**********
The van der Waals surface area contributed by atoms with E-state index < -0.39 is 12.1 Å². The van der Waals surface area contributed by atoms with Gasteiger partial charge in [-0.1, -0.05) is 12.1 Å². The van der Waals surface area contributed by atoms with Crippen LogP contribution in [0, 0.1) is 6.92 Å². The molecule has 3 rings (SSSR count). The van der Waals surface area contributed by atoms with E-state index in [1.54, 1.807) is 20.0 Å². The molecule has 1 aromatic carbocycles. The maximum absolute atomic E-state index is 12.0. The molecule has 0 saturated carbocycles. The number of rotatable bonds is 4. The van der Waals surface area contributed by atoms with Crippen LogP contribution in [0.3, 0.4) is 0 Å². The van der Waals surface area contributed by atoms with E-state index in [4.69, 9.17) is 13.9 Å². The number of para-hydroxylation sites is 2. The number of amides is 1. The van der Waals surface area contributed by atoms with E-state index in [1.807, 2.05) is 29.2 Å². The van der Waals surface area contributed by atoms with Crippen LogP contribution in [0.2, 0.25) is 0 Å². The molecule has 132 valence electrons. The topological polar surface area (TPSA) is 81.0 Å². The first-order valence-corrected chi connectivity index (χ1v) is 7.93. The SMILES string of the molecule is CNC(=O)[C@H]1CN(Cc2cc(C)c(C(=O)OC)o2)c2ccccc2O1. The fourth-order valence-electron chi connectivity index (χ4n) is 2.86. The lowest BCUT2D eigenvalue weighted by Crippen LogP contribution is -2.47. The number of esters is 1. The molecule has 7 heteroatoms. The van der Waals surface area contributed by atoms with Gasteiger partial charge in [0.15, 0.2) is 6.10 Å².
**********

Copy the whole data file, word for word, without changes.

The van der Waals surface area contributed by atoms with E-state index < -0.39 is 12.1 Å². The van der Waals surface area contributed by atoms with Gasteiger partial charge in [-0.1, -0.05) is 12.1 Å². The van der Waals surface area contributed by atoms with Crippen LogP contribution in [0, 0.1) is 6.92 Å². The molecule has 3 rings (SSSR count). The van der Waals surface area contributed by atoms with E-state index in [1.54, 1.807) is 20.0 Å². The molecule has 1 aromatic carbocycles. The maximum absolute atomic E-state index is 12.0. The molecule has 0 saturated carbocycles. The number of rotatable bonds is 4. The van der Waals surface area contributed by atoms with Crippen LogP contribution in [0.3, 0.4) is 0 Å². The van der Waals surface area contributed by atoms with E-state index in [4.69, 9.17) is 13.9 Å². The number of para-hydroxylation sites is 2. The number of amides is 1. The van der Waals surface area contributed by atoms with E-state index in [1.807, 2.05) is 29.2 Å². The van der Waals surface area contributed by atoms with Crippen LogP contribution in [0.2, 0.25) is 0 Å². The molecule has 132 valence electrons. The topological polar surface area (TPSA) is 81.0 Å². The first-order valence-corrected chi connectivity index (χ1v) is 7.93. The SMILES string of the molecule is CNC(=O)[C@H]1CN(Cc2cc(C)c(C(=O)OC)o2)c2ccccc2O1. The fourth-order valence-electron chi connectivity index (χ4n) is 2.86. The lowest BCUT2D eigenvalue weighted by Crippen LogP contribution is -2.47. The number of esters is 1. The molecule has 7 heteroatoms. The van der Waals surface area contributed by atoms with Gasteiger partial charge in [0.15, 0.2) is 6.10 Å².